Everyone Into The Pool!

Westporters love their privacy. 

And their pools.

But here, counterintuitively — and from the very exclusive Burritts Landing neighborhood on Long Island Sound, off Saugatuck Avenue — comes this story from Bruce Kasanoff. It originally appeared on the “What Inspires Me” section of LinkedIn:

My neighborhood is a bit odd, in that a few dozen houses share one swimming pool. This is because 50 years ago, one large property was subdivided and the developer left the existing pool intact. He specified that all houses would jointly share in its usage and upkeep.

The 100-year-old pool has two-foot thick walls and is larger than a typical residential pool. It is great for swimming laps. (I say this theoretically, as someone who doesn’t actually swim laps.)

Very few people aspire to share a pool with a few dozen neighbors. Instead, people want their own pool.

After 15 years of sharing, I can tell you that sharing is much, much better. You pay less for upkeep, yet enjoy a bigger pool. But that’s not even close to the best benefit.

Bruce Kasanoff wasn't kidding. That's one giant swimming pool!

Bruce Kasanoff wasn’t kidding. That’s one giant swimming pool! (Photo courtesy of Google Earth)

Thanks to the pool, we have an extremely social and friendly neighborhood. Instead of hanging out in our own yards, we hang out together at the pool. We meet each others’ friends and relatives. We share food and sometimes have communal dinners.

Here’s where it gets really interesting, at least to me. Sharing the pool created a culture of sharing in our neighborhood. When my kids were younger, our neighbors approached us with a proposal. Our swing set was getting pretty shaky, and our kids had mostly outgrown it. So our neighbors offered to buy a much nicer new one that we would share, but — because they didn’t have a flat spot in their yard — they asked to put it in ours. We agreed.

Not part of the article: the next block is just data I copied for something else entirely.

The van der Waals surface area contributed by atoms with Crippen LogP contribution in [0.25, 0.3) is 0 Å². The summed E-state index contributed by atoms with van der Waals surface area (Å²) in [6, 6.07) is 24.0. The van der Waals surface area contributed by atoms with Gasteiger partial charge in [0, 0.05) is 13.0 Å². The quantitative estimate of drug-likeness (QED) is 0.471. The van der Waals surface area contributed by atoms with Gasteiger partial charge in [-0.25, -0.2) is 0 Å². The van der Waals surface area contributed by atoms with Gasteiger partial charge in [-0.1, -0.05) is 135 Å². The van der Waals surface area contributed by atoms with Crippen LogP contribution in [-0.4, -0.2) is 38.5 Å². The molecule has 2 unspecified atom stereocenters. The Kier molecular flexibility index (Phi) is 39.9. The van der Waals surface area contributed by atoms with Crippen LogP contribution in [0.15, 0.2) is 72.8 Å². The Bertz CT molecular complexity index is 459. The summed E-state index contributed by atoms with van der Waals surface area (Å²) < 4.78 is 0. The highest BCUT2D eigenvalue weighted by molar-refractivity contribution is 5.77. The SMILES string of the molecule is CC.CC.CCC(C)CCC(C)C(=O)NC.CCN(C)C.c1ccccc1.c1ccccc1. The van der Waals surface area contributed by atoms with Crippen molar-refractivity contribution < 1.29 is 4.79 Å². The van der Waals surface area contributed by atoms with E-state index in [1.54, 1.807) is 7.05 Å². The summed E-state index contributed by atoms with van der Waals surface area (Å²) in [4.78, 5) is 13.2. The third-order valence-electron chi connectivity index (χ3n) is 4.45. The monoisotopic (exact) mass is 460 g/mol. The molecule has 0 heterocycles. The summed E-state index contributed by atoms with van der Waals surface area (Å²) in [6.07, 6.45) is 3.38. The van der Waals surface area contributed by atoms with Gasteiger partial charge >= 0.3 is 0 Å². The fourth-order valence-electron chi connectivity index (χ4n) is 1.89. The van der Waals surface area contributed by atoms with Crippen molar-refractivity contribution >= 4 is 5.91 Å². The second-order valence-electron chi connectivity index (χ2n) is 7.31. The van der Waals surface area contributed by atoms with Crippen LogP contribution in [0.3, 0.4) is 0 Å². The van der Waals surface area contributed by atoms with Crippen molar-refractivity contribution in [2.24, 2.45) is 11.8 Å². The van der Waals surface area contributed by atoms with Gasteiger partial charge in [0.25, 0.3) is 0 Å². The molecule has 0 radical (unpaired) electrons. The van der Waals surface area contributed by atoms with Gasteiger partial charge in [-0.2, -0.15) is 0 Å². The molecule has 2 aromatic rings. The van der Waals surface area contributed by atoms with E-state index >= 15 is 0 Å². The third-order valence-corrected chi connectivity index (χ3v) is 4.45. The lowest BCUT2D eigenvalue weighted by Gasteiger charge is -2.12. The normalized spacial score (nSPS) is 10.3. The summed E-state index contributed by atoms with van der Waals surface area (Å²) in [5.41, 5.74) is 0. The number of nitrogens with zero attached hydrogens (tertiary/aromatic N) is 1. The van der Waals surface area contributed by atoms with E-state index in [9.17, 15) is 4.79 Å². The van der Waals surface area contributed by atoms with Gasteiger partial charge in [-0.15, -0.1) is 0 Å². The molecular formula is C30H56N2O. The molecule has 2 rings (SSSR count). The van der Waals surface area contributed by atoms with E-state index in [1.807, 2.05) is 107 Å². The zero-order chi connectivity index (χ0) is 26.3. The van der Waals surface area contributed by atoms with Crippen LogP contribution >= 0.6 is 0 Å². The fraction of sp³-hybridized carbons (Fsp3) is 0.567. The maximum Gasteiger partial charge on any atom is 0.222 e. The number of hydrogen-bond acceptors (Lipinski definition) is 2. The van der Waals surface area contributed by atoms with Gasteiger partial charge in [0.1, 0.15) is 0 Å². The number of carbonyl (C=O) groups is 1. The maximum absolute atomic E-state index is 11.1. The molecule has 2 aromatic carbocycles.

Then another neighbor bought a trampoline, that everyone shares. Another bought a soccer net. Same deal. Today, the swing set is long gone but we share a garden with our neighbors.

I’d like to think that this is where we are headed as a society: sharing more.

Increasingly, technology makes this easier. For example, The People Who Share website lists over 8,000 companies and organizations that facilitate sharing. Share a car, house, meal, artistic event, or even a dog.

You don’t need a venture capitalist and a programming team to start sharing. You just need to adopt a sharing mindset. Once you do, don’t be surprised if you discover that sharing is contagious.

(Hat tip: Maxine Bleiweis)

One response to “Everyone Into The Pool!

  1. Beth Berkowitz

    That sounds wonderful and could definitely become contagious. However, if you don’t get along with your neighbor’s or you get along, but don’t care for eachother that could be very awkward. I have lived on streets where the neighbor’s were wonderful and we all seemed to get along well and I have lived on some streets where no one got along well. It just depends on the make up of the neighborhood. It’s very difficult when a group has to share the costs and maintenance when not everyone gets along well. I have seen where one or two homeowners just refuse to pay their fair share, such as in road maintenance and snow removal fees. This is on roads that don’t have a formal association and roads that do have a formal association too. When it is part of the deed for each property requiring each property pay a certain amount and where it is just a “gentle men’s agreement”. Not everyone is on the same page when it comes to spending money nor does everyone have an unlimited ability to pay the same amount or want to pay, especially if they think they can be stubborn and not pay their share or not pay their full amount and it will still be done anyway, but the other neighbor’s. I’m happy to hear that in his neighborhood it works so well.